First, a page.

The drug acts by inhibiting an enzyme called the 11 beta HSD1. To achieve this, any drug first must negotiate the blood-brain barrier, the organ’s natural defence against foreign agents.

Dr Gourlay stresses the drug is not based on amyloid mechanisms, on which most of the other Alzheimer’s drug developers have focused.

“The drug has the potential to be rapidly cognitive enhancing, improving memory in a few weeks,” Dr Gourlay says.

“It is potentially disease modifying and may well be an anti-depressant as well.”

So far more than 300 volunteers and patients have been treated without any safety concerns, for up to 12 weeks.

“We have seen a positive effect on attention and working memory and cognition in two independent, placebo-controlled trials in healthy, older volunteers,” he says.

Actinogen also has a quiescent secondary program underway to treat Fragile X syndrome, a genetic condition resulting from the mutation of the X chromosome in new-borns.

Out of the poo after Xanadu

Actinogen’s prospects looked far from upbeat in May 2019, when the results of its then key trial, Xanadu, proved a ‘box office’ flop in the same way as the 1980 musical of the same name (and vale Olivia Newton-John).

The company’s shares lost four-fifths of their value after the results showed Xanamem worked no better than placebo, on a 185-patient sample of mild Alzheimer’s sufferers.

The data from Xanadu was re-examined using a modern blood test to choose the patients with amyloid-based, ‘real’ Alzheimer’s disease.

Strong signals of protection against cognitive decline were evidenced in these 34 patients, who had elevated levels of the biomarker phosphorylated tau, or p-Tau. P-Tau is not an Asian religion, but a protein blood biomarker indicative of Alzheimer’s.

The prophylactic effect was measured by a US Food and Drug Administration-approved endpoint called the Clinical Dementia Rating Scale-Sum of Boxes (CDR-SB).

A so-called functional endpoint, CDR-SB assesses patients on six criteria and rates them on a scale of 0.5 to 3.0 ranging from questionable impairment to severe dementia.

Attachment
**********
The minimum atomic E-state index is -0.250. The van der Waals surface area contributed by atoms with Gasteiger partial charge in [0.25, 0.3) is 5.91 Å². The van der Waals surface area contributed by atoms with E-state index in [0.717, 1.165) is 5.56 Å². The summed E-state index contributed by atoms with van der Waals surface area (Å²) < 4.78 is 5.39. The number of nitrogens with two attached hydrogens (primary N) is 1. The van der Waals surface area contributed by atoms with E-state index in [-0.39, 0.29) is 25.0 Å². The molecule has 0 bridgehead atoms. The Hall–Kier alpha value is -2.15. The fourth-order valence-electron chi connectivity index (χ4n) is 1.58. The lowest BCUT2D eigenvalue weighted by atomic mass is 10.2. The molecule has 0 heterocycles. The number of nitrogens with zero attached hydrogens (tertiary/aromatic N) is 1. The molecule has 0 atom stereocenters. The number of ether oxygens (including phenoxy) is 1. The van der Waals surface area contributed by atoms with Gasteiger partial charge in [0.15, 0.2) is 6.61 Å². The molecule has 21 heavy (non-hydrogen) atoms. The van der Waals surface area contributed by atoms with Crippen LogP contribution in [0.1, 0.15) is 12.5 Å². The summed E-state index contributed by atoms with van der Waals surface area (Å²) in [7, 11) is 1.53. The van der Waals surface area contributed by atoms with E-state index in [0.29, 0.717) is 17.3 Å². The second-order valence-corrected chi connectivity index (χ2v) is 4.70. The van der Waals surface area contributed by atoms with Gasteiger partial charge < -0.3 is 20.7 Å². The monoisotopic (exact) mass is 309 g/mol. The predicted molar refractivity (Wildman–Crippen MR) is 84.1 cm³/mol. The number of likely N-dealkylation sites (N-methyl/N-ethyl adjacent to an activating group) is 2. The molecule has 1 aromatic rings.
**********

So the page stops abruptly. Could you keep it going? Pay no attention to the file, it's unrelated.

Twice as many Xanamem-treated patients had stable or improved disease relative to placebo, meaning there was a 60 to 80 percent reduction in disease progression over 12 weeks.

Put in context, the injectable drug called Lecanemab had a 27 percent reduction in disease over 18 months. Pundits expect the FDA to approve the drug.

Alzheimer’s v Dementia

“There are 500,000 people in Australia with dementia,” Dr Gourlay says.  “Two thirds of people with dementia have Alzheimer’s, which means they have amyloid in the brain.

“But others might have Lewy body dementia, strokes, fronto-temporal dementia or strokes.”

Given that, the original Xanadu trial certainly had at least one-third of patients with non-Alzheimer’s dementia - and maybe even more. Those patients typically do not progress over a short period such as 12 weeks, whereas Alzheimer’s sufferers do.

Dr Gourlay says the company’s approach is “not data dredging, but the real deal” using a rigorous new protocol.

“One of the reasons I took the job is that I looked at the clinical results from that study in detail,” he says.

“I knew the 10-milligram dose had been proved to be active and there were some sub-groups where patients really benefited. We have now proved that very clearly”.